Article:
“Underground Railroad Game,” a much-praised 2016 play from Ars Nova that is being revived for just two weeks, is inspired by an actual game that co-creator Scott Sheppard was forced to play in fifth grade, when his school re-enacted a bizarre version of the Civil War. The students were divided into Union and Confederate soldiers, and won points for their team for either capturing black dolls that represented escaped slaves, or helping them flee to Canada.
Out of this already surreal memory, Sheppard and Jennifer Kidwell have fashioned a captivating work of theater that is bravely acted, inventively designed, and relentlessly surprising — dizzying in its anarchic turns from playful to hateful, satiric to sadistic. The play’s two authors are its sole cast members, morphing in eight scenes over 75 minutes from runaway slave and Quaker abolitionist, to fellow middle school teachers overseeing an “educational Civil War,” to an awkwardly dating interracial couple, to intense role-players engaging in a full-on explicit fantasy involving sex and violence, with a safe word (“Sojourner”) that they ignore. There is even a brief, subtle moment when the author-actors as themselves, Scott and Jenn, debate what they’re doing. It’s a testament to their skills as both writers and actors that all these duos are understood to be the same two people.
I had not seen “Underground Railroad Game” during its run at Ars Nova’s theater on 54thStreet , and knew little about it before I wound up amused, shocked and provoked by this encore at Ars Nova’s new second theater in Greenwich House on Barrow Street in the Village. Since the surprises are much of what made the show feel so theatrically explosive to me, I am reluctant to disclose many details. (The photographs offer some clues.)
But it’s the very reliance on an adrenaline shot of theatricality that makes me wonder 1. how any theatergoers would react to the show upon seeing it a second time now knowing all that happens, and 2. whether, three years after its debut, there has been a change in the effectiveness of the drama and the themes of the show. (To extend the metaphor, what are our side effects from the script and after effects from the themes, after the adrenaline from the stagecraft wears off?)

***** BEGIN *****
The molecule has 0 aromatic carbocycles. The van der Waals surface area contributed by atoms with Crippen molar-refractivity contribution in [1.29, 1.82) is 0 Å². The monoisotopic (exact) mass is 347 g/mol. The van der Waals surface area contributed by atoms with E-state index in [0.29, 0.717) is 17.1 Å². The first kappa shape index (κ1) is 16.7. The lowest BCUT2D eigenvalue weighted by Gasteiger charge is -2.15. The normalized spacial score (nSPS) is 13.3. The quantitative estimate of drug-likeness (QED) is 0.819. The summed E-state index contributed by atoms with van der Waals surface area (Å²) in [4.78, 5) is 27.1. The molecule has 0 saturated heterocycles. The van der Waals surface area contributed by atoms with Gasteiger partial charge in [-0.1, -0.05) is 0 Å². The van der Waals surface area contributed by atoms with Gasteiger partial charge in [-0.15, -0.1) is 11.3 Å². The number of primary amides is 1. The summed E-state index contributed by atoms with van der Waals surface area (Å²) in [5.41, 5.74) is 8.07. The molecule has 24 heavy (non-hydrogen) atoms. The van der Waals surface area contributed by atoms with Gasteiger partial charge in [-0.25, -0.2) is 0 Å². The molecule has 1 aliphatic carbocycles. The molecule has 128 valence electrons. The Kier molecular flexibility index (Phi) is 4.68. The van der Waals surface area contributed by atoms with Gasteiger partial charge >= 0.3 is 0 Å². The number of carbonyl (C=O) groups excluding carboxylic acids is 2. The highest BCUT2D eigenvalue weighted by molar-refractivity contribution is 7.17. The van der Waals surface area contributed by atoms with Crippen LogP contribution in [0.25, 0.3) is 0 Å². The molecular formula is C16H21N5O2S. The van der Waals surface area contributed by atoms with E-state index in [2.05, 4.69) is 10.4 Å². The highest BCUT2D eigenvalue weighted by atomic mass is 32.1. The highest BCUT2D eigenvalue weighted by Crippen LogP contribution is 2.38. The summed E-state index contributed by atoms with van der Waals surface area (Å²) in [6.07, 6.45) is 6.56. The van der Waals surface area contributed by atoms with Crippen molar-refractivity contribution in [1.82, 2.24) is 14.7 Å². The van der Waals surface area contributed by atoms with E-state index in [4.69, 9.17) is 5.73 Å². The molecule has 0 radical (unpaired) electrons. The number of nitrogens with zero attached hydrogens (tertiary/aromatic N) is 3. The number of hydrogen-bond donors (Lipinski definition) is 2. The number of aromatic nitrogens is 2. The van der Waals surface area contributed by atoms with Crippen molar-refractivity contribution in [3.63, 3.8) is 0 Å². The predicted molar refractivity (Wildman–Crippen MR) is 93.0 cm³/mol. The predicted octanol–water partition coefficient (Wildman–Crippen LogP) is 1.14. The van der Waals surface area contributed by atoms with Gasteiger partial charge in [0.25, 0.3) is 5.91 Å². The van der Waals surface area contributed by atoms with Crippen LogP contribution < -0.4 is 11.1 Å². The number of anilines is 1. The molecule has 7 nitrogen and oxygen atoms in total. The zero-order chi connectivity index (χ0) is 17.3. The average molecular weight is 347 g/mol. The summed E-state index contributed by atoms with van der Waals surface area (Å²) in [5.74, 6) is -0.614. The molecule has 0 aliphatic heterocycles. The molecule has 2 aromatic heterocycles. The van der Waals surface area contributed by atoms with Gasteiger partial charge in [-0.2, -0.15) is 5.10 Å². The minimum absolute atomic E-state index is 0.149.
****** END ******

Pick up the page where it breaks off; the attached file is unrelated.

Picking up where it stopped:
Now, it’s hard to miss the pointed commentary beneath both the humor and the ferocity in the show. When Teacher Stuart and Teacher Caroline instruct us — we the audience are assigned the role of Hanover Middle School students — their lessons reflect the fatuous impulse of American educators to protect students from the realities of their history. The underground railroad that brought a handful of slaves to freedom, the teachers tell us cheerfully, “was the silver lining to the dark cloud that was slavery.”
Later, Stuart and Caroline’s flirtations reveal how wide the gap between black and white:
Stuart: I wonder what happens when your hair gets wet? Does the water just kinda fall off of it?
Caroline: I wonder what you’ll look like in the dark? Like, are you going to be my own personal night light?
But when “Underground Railroad Game” opened three years ago, Donald Trump had not yet been elected President. What’s happened since — “you had very fine people, on both sides” — makes some of the targets in “Underground Railroad Game” feel considerably less urgent.
“Underground Railroad Game” also comes back to New York (after touring three continents!) in 2019, which is the 400th anniversary of the first African slaves brought to America. Whether coincidentally or not, the year has been marked by a raft of plays by black playwrights that touch in varying degrees on slavery and its legacy. These include: Donja R. Love’s “Sugar in Our Wounds,” Charly Evon Simpson’s “Behind the Sheet,” Suzan-Lori Parks’s “ White Noise,” and Jordan E. Cooper’s “Ain’t No Mo.” and, of particular relevance, Jeremy O. Harris’s Slave Play, which shares with “Underground Railroad Game” a predilection for surprise and for sexually explicit role-playing in its exploration of interracial relationships.
“Underground Railroad Game” now must take its place alongside these other plays, all of which suggest in a variety of ways that the stain of slavery hasn’t been erased in the United States 150 years after its legal elimination.
Click on any photograph by Ben Arons to see it enlarged.
Underground Railroad Game
Ars Nova at Greenwich House
Written and performed by Jennifer Kidwell and Scott Sheppard with Lighting Rod Special; Directed by Taibi Magar.
Production design by Tilly Grimes, scenic design by Steven Dufala, lighting design by Oona Curley, sound design by Mikaal Sulaiman, fight choreography by Ryan Borque, movement consultant David Neumann, production stage manager Lisa McGinn
Running time: 75 minutes no intermission
Tickets: $45-65, with premium tickets available at $90. A limited number of subsidized, original-run priced $35 tickets available through Ars Nova’s mailing list
Underground Railroad Game is on stage through June 15, 2019